[180 Wn.2d 249] ¶ 9 The Association sought direct review in this court under RAP 4.2(a)(3) and (4). See Statement of Grounds for Direct Review at 14. The Association argues that the trial court wrongly ruled that short-term vacation rentals are consistent with single-family residential uses, that a majority of Chiwawa homeowners cannot amend the governing covenants to prohibit short-term vacation rentals, and that the 2007 survey and testimony from several homeowners were inadmissible. Br. of Appellant at 13-15. This court accepted direct review. Order, No. 86870-1 (Wash. Oct. 9, 2012).

ANALYSIS

¶ 10 We review a trial court's order on cross motions for summary judgment and related evidentiary rulings de novo. Davis v. Baugh Indus. Contractors, Inc., 159 Wn.2d 413, 416, 150 P.3d 545 (2007) (citing Folsom v. Burger King, 135 Wn.2d 658, 663, 958 P.2d 301 (1998)). We will affirm the trial court's order granting summary judgment " if there are no genuine issues of material fact and the moving party is entitled to judgment as a matter of law." Dowler v. Clover Park Sch. Dist. No. 400, 172 Wn.2d 471, 484, 258 P.3d 676 (2011); CR 56(c). " Here, the parties largely agree[ ] on the material facts." Br. of Appellant at 15 n.7.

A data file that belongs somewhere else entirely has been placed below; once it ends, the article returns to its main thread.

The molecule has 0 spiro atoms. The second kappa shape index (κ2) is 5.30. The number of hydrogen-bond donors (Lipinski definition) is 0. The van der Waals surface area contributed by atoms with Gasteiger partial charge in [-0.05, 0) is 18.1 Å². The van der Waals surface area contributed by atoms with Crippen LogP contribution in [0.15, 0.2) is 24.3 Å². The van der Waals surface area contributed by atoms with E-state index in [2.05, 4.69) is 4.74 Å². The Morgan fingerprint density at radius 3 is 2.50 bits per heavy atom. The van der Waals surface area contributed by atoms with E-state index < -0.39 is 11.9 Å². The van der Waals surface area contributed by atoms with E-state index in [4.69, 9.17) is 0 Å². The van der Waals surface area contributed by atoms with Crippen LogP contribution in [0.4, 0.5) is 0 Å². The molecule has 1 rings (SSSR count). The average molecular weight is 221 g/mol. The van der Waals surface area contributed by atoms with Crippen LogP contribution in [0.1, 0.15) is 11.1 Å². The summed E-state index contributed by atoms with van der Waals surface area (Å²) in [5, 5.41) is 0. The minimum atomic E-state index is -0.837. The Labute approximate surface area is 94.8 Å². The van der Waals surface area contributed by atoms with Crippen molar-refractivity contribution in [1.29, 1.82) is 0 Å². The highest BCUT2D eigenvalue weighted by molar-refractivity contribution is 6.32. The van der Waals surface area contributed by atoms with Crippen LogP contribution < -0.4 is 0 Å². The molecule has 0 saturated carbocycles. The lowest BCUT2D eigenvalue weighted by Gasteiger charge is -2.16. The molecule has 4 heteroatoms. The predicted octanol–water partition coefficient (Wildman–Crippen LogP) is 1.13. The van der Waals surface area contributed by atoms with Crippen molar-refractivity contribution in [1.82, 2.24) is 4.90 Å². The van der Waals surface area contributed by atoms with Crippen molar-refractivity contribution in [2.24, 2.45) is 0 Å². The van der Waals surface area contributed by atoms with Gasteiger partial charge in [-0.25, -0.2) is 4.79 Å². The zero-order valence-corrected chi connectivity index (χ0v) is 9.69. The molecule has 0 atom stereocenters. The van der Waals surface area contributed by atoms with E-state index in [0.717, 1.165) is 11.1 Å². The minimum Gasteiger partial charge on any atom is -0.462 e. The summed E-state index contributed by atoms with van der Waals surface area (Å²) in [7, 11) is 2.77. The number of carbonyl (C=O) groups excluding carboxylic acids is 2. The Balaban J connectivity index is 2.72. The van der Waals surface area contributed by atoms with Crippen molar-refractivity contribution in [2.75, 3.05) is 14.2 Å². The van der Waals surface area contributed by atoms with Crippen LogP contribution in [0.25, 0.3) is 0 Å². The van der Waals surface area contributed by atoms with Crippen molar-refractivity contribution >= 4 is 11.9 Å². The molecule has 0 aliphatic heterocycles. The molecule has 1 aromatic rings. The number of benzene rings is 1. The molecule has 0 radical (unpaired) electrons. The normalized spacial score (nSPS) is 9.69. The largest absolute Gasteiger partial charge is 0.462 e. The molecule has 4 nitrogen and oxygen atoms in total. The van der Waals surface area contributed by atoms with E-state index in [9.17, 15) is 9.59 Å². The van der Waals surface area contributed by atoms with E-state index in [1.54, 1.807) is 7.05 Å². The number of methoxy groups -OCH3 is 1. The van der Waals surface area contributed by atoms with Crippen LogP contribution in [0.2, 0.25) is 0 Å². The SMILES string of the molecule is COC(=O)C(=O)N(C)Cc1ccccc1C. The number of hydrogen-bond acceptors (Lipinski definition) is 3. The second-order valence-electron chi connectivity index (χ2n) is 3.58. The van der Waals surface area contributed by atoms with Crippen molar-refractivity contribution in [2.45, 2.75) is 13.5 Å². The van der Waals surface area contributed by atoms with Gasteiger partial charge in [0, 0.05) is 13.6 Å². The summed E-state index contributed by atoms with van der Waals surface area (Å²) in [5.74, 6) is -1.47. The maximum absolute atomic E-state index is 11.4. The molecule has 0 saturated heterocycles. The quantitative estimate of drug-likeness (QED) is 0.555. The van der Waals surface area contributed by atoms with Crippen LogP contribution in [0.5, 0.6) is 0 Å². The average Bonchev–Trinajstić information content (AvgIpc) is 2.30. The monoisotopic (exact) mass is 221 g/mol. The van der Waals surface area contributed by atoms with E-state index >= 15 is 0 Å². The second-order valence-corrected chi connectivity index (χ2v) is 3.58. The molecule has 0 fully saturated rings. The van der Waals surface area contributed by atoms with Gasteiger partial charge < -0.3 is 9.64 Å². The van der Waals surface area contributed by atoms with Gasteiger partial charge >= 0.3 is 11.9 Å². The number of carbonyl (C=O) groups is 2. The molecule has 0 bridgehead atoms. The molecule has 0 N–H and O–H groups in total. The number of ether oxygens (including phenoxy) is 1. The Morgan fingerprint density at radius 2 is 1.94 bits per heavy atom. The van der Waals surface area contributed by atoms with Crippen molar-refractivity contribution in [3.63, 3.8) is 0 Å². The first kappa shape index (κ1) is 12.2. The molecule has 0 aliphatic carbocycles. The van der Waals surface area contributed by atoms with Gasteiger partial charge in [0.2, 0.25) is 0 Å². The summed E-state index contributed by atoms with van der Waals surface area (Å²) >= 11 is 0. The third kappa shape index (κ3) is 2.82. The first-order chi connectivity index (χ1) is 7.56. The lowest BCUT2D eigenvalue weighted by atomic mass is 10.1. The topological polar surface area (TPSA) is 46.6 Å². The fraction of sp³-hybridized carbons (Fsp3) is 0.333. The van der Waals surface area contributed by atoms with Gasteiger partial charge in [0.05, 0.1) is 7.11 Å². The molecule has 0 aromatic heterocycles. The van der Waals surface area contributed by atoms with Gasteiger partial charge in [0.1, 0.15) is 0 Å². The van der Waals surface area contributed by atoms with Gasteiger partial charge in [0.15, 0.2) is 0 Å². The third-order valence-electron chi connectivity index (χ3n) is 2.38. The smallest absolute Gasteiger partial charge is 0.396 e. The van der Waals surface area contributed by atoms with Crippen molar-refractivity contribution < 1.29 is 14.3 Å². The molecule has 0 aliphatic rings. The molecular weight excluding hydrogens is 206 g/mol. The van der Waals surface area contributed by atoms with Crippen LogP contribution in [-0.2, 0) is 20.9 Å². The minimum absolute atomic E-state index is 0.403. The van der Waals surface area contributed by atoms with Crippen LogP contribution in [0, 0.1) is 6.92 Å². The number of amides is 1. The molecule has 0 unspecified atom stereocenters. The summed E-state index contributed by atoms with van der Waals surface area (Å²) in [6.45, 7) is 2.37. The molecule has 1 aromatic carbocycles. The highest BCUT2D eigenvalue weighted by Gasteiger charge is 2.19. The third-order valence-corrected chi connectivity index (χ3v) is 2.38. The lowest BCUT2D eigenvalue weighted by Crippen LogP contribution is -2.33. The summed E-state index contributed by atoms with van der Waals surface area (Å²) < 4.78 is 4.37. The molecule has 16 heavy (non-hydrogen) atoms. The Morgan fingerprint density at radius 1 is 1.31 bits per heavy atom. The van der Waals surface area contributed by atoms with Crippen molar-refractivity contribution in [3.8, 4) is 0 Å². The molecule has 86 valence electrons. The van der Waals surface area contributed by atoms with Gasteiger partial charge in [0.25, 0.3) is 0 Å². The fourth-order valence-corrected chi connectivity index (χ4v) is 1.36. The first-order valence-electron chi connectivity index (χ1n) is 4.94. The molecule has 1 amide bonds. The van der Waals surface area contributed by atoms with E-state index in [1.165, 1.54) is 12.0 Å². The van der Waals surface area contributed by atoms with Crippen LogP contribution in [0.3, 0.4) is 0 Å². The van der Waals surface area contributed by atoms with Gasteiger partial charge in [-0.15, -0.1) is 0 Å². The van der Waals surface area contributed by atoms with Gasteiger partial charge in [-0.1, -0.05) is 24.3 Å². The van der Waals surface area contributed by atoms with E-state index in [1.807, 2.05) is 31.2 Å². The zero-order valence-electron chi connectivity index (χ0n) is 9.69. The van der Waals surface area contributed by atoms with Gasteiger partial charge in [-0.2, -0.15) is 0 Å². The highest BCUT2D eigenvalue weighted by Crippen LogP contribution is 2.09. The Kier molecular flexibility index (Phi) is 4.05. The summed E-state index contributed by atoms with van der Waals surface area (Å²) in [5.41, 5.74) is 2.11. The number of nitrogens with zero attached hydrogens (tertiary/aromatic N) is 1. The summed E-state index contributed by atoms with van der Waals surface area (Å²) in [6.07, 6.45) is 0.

I. Vacation Rentals Are Not Commercial Uses and Are Consistent with Single-Family Residential Use Provisions

¶ 11 The Association argues that short-term vacation rentals are inconsistent with

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the governing restrictive covenants prohibiting commercial use and restricting lots to single-family residential use. See id. at 13. We disagree.